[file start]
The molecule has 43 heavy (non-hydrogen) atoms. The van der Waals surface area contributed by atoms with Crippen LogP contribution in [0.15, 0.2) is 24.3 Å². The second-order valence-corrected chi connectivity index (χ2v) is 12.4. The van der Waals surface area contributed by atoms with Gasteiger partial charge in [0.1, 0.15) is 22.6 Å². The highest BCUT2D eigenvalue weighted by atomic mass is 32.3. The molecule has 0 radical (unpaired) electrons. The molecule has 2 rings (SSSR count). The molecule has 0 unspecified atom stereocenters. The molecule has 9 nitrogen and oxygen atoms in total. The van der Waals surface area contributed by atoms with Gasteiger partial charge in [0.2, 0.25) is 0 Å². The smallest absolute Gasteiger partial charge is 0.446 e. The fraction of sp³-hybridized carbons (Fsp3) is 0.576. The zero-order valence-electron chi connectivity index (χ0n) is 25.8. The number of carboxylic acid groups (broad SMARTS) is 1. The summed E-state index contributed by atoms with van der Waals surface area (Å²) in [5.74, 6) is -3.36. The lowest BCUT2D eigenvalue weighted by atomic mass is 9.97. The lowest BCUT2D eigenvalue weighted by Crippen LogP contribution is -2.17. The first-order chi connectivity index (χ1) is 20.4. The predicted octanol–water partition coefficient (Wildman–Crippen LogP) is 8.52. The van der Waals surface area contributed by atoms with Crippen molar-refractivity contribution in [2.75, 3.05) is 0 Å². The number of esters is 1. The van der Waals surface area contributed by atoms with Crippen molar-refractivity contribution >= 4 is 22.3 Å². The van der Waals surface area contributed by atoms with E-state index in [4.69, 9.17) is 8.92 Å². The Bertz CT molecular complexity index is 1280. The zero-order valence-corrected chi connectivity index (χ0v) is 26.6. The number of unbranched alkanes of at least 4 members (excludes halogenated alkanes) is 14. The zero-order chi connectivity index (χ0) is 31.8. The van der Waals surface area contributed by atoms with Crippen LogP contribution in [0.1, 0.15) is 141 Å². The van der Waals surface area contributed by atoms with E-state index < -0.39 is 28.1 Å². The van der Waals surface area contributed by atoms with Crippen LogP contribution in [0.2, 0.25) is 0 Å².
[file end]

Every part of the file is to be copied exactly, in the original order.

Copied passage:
The molecule has 43 heavy (non-hydrogen) atoms. The van der Waals surface area contributed by atoms with Crippen LogP contribution in [0.15, 0.2) is 24.3 Å². The second-order valence-corrected chi connectivity index (χ2v) is 12.4. The van der Waals surface area contributed by atoms with Gasteiger partial charge in [0.1, 0.15) is 22.6 Å². The highest BCUT2D eigenvalue weighted by atomic mass is 32.3. The molecule has 0 radical (unpaired) electrons. The molecule has 2 rings (SSSR count). The molecule has 0 unspecified atom stereocenters. The molecule has 9 nitrogen and oxygen atoms in total. The van der Waals surface area contributed by atoms with Gasteiger partial charge in [0.2, 0.25) is 0 Å². The smallest absolute Gasteiger partial charge is 0.446 e. The fraction of sp³-hybridized carbons (Fsp3) is 0.576. The zero-order valence-electron chi connectivity index (χ0n) is 25.8. The number of carboxylic acid groups (broad SMARTS) is 1. The summed E-state index contributed by atoms with van der Waals surface area (Å²) in [5.74, 6) is -3.36. The lowest BCUT2D eigenvalue weighted by atomic mass is 9.97. The lowest BCUT2D eigenvalue weighted by Crippen LogP contribution is -2.17. The first-order chi connectivity index (χ1) is 20.4. The predicted octanol–water partition coefficient (Wildman–Crippen LogP) is 8.52. The van der Waals surface area contributed by atoms with Crippen molar-refractivity contribution in [2.75, 3.05) is 0 Å². The number of esters is 1. The van der Waals surface area contributed by atoms with Crippen molar-refractivity contribution >= 4 is 22.3 Å². The van der Waals surface area contributed by atoms with E-state index in [4.69, 9.17) is 8.92 Å². The Bertz CT molecular complexity index is 1280. The zero-order valence-corrected chi connectivity index (χ0v) is 26.6. The number of unbranched alkanes of at least 4 members (excludes halogenated alkanes) is 14. The zero-order chi connectivity index (χ0) is 31.8. The van der Waals surface area contributed by atoms with Crippen LogP contribution in [0.1, 0.15) is 141 Å². The van der Waals surface area contributed by atoms with E-state index < -0.39 is 28.1 Å². The van der Waals surface area contributed by atoms with Crippen LogP contribution in [0.2, 0.25) is 0 Å².